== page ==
ONLY RAIN DOWN THE DRAIN!
It is illegal to dump materials in the streets and or curb and gutter. Alternatives need to be addressed. Good housekeeping must be maintained per the City of Pueblo’s MS4 (Multiple Storm Sewer Systems) Permit with the State of Colorado.
As it states in the City of Pueblo Code of Ordinances……
(3.5) Illegal discharge means any direct or indirect spill or discharge of any substance, other than stormwater drainage runoff and naturally occurring groundwater, to the City's Storm Drainage System;
(6.5) Pollutant as used in this Chapter means any contaminant of water discharged into stormwater facilities except those which are naturally occurring in stormwater runoff and area groundwater. Pollutants include, but are not limited to, the following: paints, varnishes and solvents, oil, antifreeze, transmission fluid, debris, automotive fluids; off-site tracking of pollutants.
(a) It shall be unlawful and a municipal offense for any person to make, conduct, engage in or knowingly permit or suffer to exist any illegal discharge to the City's Storm Drainage System.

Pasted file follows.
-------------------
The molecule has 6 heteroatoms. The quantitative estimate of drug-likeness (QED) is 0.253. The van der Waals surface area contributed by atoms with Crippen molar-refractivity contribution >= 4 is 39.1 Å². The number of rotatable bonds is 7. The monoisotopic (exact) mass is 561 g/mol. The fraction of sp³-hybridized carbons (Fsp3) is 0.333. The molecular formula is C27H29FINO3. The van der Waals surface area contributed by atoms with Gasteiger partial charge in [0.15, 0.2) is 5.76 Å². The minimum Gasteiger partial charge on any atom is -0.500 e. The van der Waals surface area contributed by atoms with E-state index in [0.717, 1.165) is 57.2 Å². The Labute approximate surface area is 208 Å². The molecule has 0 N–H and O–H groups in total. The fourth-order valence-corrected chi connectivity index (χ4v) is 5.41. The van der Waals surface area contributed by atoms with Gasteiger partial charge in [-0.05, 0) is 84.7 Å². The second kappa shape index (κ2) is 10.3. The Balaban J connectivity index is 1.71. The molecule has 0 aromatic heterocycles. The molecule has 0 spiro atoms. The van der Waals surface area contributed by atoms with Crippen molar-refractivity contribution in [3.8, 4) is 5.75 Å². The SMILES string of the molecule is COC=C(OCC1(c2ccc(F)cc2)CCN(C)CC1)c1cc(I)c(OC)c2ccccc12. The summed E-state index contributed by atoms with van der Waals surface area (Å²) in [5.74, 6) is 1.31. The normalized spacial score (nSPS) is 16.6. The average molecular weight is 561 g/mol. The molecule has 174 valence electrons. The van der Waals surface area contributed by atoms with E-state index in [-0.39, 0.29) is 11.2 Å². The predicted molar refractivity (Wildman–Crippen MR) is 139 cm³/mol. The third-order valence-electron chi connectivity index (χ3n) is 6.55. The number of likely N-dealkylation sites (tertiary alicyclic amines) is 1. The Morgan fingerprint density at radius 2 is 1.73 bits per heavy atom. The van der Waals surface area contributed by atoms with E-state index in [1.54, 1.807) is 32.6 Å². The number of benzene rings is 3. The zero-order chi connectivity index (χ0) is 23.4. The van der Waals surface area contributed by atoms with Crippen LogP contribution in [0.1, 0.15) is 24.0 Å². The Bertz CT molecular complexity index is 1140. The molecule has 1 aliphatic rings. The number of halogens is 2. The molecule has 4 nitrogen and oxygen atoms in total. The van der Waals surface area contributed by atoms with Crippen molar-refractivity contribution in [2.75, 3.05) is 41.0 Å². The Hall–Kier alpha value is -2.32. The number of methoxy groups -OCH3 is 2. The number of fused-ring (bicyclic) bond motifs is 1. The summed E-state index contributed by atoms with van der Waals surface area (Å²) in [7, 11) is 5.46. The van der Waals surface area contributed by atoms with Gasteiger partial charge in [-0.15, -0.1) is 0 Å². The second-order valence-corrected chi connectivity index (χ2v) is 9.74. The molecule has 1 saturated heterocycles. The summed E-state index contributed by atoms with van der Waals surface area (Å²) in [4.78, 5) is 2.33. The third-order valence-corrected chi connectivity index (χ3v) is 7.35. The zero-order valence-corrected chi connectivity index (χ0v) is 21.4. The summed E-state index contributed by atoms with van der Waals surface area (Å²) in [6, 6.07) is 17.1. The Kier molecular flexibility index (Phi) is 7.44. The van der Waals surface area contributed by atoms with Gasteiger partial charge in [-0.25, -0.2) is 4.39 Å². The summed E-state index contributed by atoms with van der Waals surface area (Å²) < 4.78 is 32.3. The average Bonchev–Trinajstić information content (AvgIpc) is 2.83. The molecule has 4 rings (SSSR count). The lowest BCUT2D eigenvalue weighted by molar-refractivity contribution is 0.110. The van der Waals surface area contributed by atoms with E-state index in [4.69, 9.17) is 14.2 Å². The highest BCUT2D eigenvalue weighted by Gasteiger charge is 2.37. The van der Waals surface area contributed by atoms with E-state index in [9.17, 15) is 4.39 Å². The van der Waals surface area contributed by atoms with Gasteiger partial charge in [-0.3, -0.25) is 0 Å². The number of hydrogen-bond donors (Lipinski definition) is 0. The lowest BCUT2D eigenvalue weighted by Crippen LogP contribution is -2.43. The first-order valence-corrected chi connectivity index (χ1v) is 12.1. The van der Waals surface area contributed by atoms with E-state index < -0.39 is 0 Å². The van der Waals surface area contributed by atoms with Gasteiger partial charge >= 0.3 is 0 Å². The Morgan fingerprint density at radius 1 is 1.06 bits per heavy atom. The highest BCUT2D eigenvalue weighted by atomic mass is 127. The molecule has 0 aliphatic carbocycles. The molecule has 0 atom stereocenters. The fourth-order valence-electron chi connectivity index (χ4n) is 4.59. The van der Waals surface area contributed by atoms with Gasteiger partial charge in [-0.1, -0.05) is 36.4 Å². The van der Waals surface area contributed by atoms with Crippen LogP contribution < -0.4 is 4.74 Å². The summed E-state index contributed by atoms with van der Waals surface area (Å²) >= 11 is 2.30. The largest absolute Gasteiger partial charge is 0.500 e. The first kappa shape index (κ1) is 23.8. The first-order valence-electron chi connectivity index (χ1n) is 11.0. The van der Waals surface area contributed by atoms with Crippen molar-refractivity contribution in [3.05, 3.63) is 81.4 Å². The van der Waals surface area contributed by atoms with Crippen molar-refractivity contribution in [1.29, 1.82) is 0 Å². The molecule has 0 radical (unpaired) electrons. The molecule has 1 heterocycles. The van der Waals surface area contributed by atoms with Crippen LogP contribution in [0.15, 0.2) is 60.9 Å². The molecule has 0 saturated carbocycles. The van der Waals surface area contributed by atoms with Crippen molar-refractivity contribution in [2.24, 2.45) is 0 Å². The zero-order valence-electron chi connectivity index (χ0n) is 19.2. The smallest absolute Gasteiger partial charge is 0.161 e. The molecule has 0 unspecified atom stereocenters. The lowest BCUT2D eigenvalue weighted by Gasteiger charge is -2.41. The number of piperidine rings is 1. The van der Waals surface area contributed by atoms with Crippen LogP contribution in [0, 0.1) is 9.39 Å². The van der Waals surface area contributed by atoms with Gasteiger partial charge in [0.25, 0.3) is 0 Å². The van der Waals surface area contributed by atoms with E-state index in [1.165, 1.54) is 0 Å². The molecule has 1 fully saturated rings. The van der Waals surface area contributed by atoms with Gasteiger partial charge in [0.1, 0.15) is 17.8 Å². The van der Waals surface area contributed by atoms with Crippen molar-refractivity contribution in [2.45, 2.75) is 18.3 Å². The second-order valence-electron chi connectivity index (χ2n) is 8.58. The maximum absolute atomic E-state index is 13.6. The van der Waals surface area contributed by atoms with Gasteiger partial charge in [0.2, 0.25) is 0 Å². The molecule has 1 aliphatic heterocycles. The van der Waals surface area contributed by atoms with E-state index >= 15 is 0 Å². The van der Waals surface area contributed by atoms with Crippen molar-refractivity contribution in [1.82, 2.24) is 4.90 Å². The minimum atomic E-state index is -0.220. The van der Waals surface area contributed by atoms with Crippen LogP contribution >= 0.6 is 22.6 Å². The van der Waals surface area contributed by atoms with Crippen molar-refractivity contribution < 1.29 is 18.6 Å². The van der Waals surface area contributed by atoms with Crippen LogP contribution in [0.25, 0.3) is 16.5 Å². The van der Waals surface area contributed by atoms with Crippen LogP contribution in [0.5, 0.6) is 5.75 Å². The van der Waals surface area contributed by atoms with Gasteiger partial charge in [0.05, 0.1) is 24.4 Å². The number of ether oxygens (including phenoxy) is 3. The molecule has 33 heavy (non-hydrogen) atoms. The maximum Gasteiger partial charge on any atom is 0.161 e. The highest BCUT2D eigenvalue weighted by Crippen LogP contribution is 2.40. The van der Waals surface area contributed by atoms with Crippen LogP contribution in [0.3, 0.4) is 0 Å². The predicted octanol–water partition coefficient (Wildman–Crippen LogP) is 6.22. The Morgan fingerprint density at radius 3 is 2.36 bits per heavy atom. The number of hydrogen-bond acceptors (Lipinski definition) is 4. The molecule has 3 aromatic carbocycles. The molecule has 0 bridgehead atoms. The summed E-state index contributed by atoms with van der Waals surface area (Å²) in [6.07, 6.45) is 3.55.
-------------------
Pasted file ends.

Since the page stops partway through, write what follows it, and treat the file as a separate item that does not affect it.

Where no specific penalty is provided, the violation of any provision of this Code adopted herein shall be punished by a fine not exceeding one thousand dollars ($1,000.00) or imprisonment for a term not exceeding one year or by both such fine and imprisonment, the amount of such fine or term of such imprisonment to rest within the discretion of the Municipal Judge. (Ord. 7937, 12-8-08)
The Basics of Illicit Discharges
- Illicit discharges are defined as a storm drain that has measurable flow during dry weather containing pollutants and or pathogens. A storm drain with measurable flow but containing no pollutants is simply considered a discharge.
- The mode of entry can either be direct or indirect. Direct means that the discharge is directly connected to the storm drain pipe.
- Indirect means that flows generated outside the storm drain system enters through storm drain inlets.
- The frequency of dry weather discharges in storm drains is important, and can be classified as continuous, intermittent or transitory.
- Continuous discharges occur most or all of the time, are usually easier to detect, and typically produce the greatest pollutant load.
- Intermittent discharges occur over a shorter period of time(e.g., a few hours per day or a few days per year).
- Because they are infrequent, intermittent discharges are hard to detect, but can still represent a serious water quality problem, depending on their flow type.